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Congressional Research Service Issues Insight White Paper on Offshore Wind Provisions in Inflation Reduction Act

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    WASHINGTON, Aug. 7 (TNSrep) -- The Congressional Research Service issued the following Insight white paper on the offshore wind provisions in the Inflation Reduction Act (No. IN11980) on Aug. 5, 2022.

    The white paper was written by natural resources policy specialist Laura B. Comay, public finance specialist Molly F. Sherlock and acting section research manager Corrie E. Clark.

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    On July 28, 2022, Senate Democratic leaders released draft text of the Inflation Reduction Act of 2022 (IRA), a proposed amendment in the nature of a substitute to budget reconciliation legislation (H.R. 5376). The draft IRA contains multiple provisions related to offshore wind, including provisions on offshore wind leasing, transmission planning, and tax credits.

    Offshore Wind Leasing Provisions

    Offshore Wind Leasing Authority. Section 50265 of the IRA would set new limits on the Department of the Interior's (DOI's) authority to issue offshore and onshore renewable energy leases. With regard to offshore wind, during the 10-year period following the IRA's enactment, DOI's Bureau of Ocean Energy Management (BOEM) would not be allowed to issue a lease for offshore wind development unless the agency had held an offshore oil and gas lease sale in the previous year that offered at least 60 million acres on the outer continental shelf (OCS). In addition to potentially affecting future federal offshore wind leasing efforts, enactment of such a provision could potentially affect decisionmaking for BOEM's upcoming offshore oil and gas five-year leasing program. BOEM recently released a proposed program that considered a range of offshore oil and gas leasing scenarios for the 2023-2028 period, some of which would offer sufficient sales and acreage to meet the IRA's criteria for enabling offshore wind leasing while others would not.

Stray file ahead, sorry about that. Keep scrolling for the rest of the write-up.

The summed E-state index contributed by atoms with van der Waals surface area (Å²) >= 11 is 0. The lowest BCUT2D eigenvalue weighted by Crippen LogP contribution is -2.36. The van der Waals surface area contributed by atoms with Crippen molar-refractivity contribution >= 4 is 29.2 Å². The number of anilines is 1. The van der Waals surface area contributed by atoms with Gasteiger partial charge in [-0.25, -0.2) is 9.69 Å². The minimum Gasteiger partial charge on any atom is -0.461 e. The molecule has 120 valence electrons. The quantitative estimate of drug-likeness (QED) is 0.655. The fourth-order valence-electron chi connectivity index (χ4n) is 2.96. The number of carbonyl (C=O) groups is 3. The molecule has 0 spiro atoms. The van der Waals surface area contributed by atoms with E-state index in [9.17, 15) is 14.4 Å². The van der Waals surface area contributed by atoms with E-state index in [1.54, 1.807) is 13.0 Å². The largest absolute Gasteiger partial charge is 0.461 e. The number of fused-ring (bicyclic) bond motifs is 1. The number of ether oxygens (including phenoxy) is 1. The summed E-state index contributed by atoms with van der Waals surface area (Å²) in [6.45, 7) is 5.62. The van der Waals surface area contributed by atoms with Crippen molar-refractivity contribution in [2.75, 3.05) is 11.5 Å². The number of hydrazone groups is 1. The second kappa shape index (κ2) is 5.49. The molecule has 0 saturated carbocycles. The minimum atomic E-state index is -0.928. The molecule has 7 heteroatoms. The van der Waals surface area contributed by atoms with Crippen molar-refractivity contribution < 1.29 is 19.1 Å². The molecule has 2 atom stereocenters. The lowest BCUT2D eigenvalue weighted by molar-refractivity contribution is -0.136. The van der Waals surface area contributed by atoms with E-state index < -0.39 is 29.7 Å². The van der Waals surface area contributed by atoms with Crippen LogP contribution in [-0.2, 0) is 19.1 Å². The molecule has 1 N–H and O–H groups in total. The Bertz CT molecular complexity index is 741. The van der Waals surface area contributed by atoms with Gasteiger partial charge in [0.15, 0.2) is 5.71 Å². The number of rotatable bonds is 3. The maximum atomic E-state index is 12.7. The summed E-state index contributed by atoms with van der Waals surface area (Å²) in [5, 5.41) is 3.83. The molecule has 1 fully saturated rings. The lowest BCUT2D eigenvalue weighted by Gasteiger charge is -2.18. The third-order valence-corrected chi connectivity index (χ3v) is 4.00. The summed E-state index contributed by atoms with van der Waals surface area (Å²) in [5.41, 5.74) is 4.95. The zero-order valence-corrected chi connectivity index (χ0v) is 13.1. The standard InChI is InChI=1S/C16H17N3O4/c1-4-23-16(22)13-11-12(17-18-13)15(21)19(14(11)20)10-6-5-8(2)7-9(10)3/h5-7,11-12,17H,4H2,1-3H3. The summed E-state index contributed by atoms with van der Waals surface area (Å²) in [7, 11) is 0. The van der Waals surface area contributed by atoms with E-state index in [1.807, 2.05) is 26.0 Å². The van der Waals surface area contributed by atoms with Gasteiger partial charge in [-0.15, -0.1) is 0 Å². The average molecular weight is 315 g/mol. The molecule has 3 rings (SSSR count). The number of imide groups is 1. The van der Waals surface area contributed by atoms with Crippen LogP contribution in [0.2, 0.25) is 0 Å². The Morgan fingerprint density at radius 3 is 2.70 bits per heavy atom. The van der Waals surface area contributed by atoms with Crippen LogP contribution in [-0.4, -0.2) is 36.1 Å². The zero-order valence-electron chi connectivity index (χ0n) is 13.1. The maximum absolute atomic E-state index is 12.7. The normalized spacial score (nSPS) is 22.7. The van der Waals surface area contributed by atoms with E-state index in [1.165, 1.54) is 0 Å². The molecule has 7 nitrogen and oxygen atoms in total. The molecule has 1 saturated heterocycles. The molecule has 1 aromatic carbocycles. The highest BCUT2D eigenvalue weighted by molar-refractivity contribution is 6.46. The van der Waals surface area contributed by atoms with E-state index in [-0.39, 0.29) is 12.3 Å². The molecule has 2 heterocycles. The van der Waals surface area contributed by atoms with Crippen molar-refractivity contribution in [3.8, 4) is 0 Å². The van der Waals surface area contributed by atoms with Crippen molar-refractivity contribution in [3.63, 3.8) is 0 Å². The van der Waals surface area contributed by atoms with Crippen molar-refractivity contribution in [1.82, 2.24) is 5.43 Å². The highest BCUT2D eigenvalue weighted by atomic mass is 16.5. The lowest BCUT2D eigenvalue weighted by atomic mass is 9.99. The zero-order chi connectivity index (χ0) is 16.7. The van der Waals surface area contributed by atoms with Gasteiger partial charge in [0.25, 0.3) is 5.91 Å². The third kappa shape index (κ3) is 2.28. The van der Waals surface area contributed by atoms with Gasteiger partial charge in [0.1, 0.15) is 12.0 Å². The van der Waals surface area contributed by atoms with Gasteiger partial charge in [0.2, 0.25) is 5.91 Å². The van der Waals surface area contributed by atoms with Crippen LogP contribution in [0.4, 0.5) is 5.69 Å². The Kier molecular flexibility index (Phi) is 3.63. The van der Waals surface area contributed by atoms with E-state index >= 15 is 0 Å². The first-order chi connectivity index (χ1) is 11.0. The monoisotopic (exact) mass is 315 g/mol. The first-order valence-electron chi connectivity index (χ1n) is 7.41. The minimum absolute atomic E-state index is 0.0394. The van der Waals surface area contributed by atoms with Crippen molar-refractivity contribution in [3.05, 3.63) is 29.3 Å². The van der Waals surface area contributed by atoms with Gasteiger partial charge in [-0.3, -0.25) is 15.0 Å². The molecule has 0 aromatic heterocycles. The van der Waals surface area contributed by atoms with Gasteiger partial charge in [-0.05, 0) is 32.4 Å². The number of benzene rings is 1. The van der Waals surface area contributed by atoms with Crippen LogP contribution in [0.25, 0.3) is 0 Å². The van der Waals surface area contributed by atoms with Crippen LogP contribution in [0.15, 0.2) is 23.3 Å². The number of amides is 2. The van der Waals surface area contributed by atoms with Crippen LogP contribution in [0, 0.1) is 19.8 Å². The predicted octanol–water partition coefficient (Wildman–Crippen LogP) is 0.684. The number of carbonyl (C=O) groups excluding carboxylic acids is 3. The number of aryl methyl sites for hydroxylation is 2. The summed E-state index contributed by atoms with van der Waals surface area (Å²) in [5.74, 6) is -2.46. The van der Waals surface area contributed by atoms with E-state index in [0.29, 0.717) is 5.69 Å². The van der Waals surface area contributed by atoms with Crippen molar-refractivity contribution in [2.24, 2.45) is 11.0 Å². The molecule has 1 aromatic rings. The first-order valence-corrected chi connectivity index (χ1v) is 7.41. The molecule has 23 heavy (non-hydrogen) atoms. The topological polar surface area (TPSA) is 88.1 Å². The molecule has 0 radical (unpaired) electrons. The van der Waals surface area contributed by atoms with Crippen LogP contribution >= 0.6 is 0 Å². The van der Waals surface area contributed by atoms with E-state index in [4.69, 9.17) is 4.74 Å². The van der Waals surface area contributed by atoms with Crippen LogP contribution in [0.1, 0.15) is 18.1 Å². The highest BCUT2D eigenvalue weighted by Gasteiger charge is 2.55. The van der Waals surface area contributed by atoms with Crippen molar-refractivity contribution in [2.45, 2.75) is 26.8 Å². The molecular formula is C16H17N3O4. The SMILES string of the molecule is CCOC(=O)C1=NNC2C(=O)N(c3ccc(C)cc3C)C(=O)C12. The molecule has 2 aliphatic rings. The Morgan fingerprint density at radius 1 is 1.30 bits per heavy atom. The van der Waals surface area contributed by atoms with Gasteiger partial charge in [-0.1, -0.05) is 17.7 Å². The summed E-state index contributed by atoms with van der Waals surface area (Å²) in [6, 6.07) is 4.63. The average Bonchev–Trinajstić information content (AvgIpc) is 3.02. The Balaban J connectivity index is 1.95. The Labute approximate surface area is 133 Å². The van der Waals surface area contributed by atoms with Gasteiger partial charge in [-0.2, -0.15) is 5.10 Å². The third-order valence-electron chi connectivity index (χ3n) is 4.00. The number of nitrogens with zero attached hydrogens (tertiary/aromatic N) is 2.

Wind Leasing in the Mid- to South Atlantic and Eastern Gulf of Mexico. On September 8 and September 25, 2020, President Trump used his authority under Section 12(a) of the Outer Continental Shelf Lands Act (43 U.S.C. Sec.1341(a)) to withdraw from leasing disposition - from July 1, 2022, through June 30, 2032 - areas off the coasts of North Carolina, South Carolina, Georgia, and Florida in the Atlantic and off the coast of Florida in the Gulf of Mexico. President Biden has announced the Administration's interest in furthering offshore wind leasing in the withdrawn areas. Section 50251(a) of the IRA would authorize the Secretary of the Interior to issue renewable energy leases, easements, and rights-of-way in these areas despite the presidential withdrawal. Oil and gas leasing would remain prohibited in these areas.